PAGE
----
Wednesday, February 11, 2009

CyLab MRC Mobile Health Workshop: Kinnexxus' Vision -- "With" the Elder Rather than "For" or "To" the Elder

[Image: Dara-Abrams and Pan address attendees]

CyLab MRC Mobile Health Workshop: Kinnexxus' Vision -- "With" the Elder Rather than "For" or "To" the Elder

Benay Dara-Abrams, CEO and Chief Gerontechnology Officer, and Wayne Pan, Chief Medical Officer, Kinnexxus spoke on "Improving Health Outcomes Through Collaborative Gerontechnology."

Dara-Abrams articulated a vision of working to provide healthcare "With" the elder rather than "For" or "To" the elder.

She stressed enabling independence: "The more you can support independence the lower the costs," and characterized the current environment as "chaotic, fragmented, difficult to navigate, isolating, dysfunctional, inefficient and costly."

The current paradigm for the healthcare of elders, Dara-Abrams observed, may provide support for the physical and physiological elements of what it means to be an individual, but it is not addressing the spiritual, social or cognitive elements very well at all.

To view the Kinnexxus presentation, click here.

Q&A on Mobile Health Workshop Themes

What is your vision of how mobile health will improve outcomes, reduce costs and/or improve patient (and provider) experiences?

Benay Dara-Abrams, CEO and Chief Gerontechnology Officer, and Wayne Pan, Chief Medical Officer, Kinnexxus: If you look at the healthcare delivery system today, it can be broadly divided into two major areas: inpatient and outpatient. Healthcare of the near future will also need to take into consideration the third and largest area, the personal health space (the sum of an individual’s behaviors and activities). Mobile health, as part of Health 2.0, is at the junction between the personal health space and outpatient areas. Currently, there are very few tools providers have at their disposal to help patients in their personal health space. Providers, in the outpatient setting, can offer advice (e.g., smoking cessation) and maybe write a prescription and then send the patient on their merry way hoping that what they have said and done will actually improve the patient’s health. Mobile health will provide more tools that can help the patient achieve better health outcomes and consequently, reduce the need for acute care (i.e., emergency room visits and hospitalizations). Development of non-intrusive, intuitive appliances that blend seamlessly into people’s lives, including remote monitoring of physiological parameters, can and will provide valuable, real-time information to help patients with their health self-management challenges. After all, patients spend the vast majority of their time in the personal health space, and Health 2.0 brings healthcare to the patient. The added benefit of linking patients in the personal health space to providers through connected support networks will encourage patients to be more compliant. These connections can also benefit the elderly, as it can reduce feelings of isolation and help them feel less depressed. This type of mobile health environment will also enable providers to detect small changes that may occur over time and enable early detection of trends that might otherwise go unnoticed. Other issues, such as patient compliance with medication can, not only be monitored, but support can be offered at the time when the medication is missed. This support can come in the form of reminders to take medications as well as helping patients understand better why they are taking the medications and the possible consequences resulting from non-compliance. In addition, through improved monitoring of patients in the personal health space via an electronic dashboard of sorts, providers can become more efficient using real-time clinical data to help prioritize scheduling of patients for office and/or home visits.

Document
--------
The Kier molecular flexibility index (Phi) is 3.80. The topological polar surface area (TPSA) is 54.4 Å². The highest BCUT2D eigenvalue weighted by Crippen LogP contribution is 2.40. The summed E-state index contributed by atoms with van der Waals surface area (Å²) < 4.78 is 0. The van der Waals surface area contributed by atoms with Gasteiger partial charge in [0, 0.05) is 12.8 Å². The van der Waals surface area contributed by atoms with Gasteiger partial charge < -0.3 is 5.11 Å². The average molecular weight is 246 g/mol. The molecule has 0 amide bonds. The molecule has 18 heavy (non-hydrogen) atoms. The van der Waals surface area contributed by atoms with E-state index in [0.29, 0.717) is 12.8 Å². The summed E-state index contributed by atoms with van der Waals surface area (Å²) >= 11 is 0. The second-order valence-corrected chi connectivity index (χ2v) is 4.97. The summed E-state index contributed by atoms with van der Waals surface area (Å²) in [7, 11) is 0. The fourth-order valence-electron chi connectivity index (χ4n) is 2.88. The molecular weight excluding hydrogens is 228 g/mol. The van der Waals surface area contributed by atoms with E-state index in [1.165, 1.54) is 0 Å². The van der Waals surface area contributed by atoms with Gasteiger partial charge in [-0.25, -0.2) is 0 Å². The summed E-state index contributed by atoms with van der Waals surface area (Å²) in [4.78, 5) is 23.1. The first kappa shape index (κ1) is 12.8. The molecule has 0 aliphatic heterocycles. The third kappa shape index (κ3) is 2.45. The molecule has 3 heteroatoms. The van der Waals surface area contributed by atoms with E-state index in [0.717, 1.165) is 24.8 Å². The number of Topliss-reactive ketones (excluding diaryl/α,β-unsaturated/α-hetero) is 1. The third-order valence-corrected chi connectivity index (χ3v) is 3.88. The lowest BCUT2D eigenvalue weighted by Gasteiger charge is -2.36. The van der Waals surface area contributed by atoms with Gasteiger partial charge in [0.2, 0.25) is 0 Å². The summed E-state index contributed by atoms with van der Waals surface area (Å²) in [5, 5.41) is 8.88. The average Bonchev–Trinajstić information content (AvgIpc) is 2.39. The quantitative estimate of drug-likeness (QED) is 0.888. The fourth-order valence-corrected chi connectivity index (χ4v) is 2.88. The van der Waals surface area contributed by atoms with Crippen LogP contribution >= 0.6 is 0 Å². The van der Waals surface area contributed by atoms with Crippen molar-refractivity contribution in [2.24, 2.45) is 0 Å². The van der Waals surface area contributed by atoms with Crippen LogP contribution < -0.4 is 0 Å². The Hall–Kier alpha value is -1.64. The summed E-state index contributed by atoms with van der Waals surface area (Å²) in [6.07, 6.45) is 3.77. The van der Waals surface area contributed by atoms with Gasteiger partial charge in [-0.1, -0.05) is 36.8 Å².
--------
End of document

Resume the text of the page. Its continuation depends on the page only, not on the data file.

What are the most pressing business, process, organization, cultural and technical issues in mobile health?

Dara-Abrams and Pan: Gaining adoption of new modes of healthcare delivery. Current mobile health approaches focus on physiological and physical health but do not address cognitive or social health dimensions 1.0 approach to home visits lacks critical information to arm physician with data on the patient prior to the visit to be able to prioritize visits. Current technology is not adaptable to decline in faculties among aging patients.

What are the best opportunities for collaborative university research?

Dara-Abrams and Pan: Identify which of the promising technologies is capable of commercialization in a way that is sustainable to rapidly bring theory into practice. Bring together interdisciplinary teams with different viewpoints to create a unique perspective to evaluate feasibility and optimize product development in mobile health applications.

What is the role of university research in this area?

Dara-Abrams and Pan: Promote a broader view of health and wellness, extending the healthcare model, identify and develop adaptable technology to compensate for declining faculties, focus on technologies that can support outpatient services and patient self-management.